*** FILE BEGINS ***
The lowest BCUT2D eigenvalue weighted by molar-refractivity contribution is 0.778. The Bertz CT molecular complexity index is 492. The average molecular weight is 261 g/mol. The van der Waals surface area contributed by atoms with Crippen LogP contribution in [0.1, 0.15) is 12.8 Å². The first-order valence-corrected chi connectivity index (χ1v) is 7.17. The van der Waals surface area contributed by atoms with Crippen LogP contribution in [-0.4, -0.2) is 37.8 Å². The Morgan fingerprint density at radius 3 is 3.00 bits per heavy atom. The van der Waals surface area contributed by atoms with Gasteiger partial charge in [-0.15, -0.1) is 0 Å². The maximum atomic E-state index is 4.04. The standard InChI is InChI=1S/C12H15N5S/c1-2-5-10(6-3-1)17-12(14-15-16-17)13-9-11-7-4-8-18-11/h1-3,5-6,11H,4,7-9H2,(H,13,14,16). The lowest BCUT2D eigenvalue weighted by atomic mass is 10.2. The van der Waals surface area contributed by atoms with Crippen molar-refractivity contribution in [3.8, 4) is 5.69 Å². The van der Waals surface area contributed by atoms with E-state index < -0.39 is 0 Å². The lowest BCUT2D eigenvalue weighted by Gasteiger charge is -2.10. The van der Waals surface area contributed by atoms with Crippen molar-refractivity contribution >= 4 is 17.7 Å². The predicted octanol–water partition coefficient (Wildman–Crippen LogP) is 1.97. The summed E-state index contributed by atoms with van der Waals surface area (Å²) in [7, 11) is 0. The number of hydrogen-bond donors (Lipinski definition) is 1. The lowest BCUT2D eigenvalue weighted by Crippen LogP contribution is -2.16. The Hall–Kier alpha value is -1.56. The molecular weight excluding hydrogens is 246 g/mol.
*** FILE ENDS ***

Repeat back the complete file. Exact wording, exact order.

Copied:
The lowest BCUT2D eigenvalue weighted by molar-refractivity contribution is 0.778. The Bertz CT molecular complexity index is 492. The average molecular weight is 261 g/mol. The van der Waals surface area contributed by atoms with Crippen LogP contribution in [0.1, 0.15) is 12.8 Å². The first-order valence-corrected chi connectivity index (χ1v) is 7.17. The van der Waals surface area contributed by atoms with Crippen LogP contribution in [-0.4, -0.2) is 37.8 Å². The Morgan fingerprint density at radius 3 is 3.00 bits per heavy atom. The van der Waals surface area contributed by atoms with Gasteiger partial charge in [-0.15, -0.1) is 0 Å². The maximum atomic E-state index is 4.04. The standard InChI is InChI=1S/C12H15N5S/c1-2-5-10(6-3-1)17-12(14-15-16-17)13-9-11-7-4-8-18-11/h1-3,5-6,11H,4,7-9H2,(H,13,14,16). The lowest BCUT2D eigenvalue weighted by atomic mass is 10.2. The van der Waals surface area contributed by atoms with Crippen molar-refractivity contribution in [3.8, 4) is 5.69 Å². The van der Waals surface area contributed by atoms with E-state index < -0.39 is 0 Å². The lowest BCUT2D eigenvalue weighted by Gasteiger charge is -2.10. The van der Waals surface area contributed by atoms with Crippen molar-refractivity contribution >= 4 is 17.7 Å². The predicted octanol–water partition coefficient (Wildman–Crippen LogP) is 1.97. The summed E-state index contributed by atoms with van der Waals surface area (Å²) in [7, 11) is 0. The number of hydrogen-bond donors (Lipinski definition) is 1. The lowest BCUT2D eigenvalue weighted by Crippen LogP contribution is -2.16. The Hall–Kier alpha value is -1.56. The molecular weight excluding hydrogens is 246 g/mol.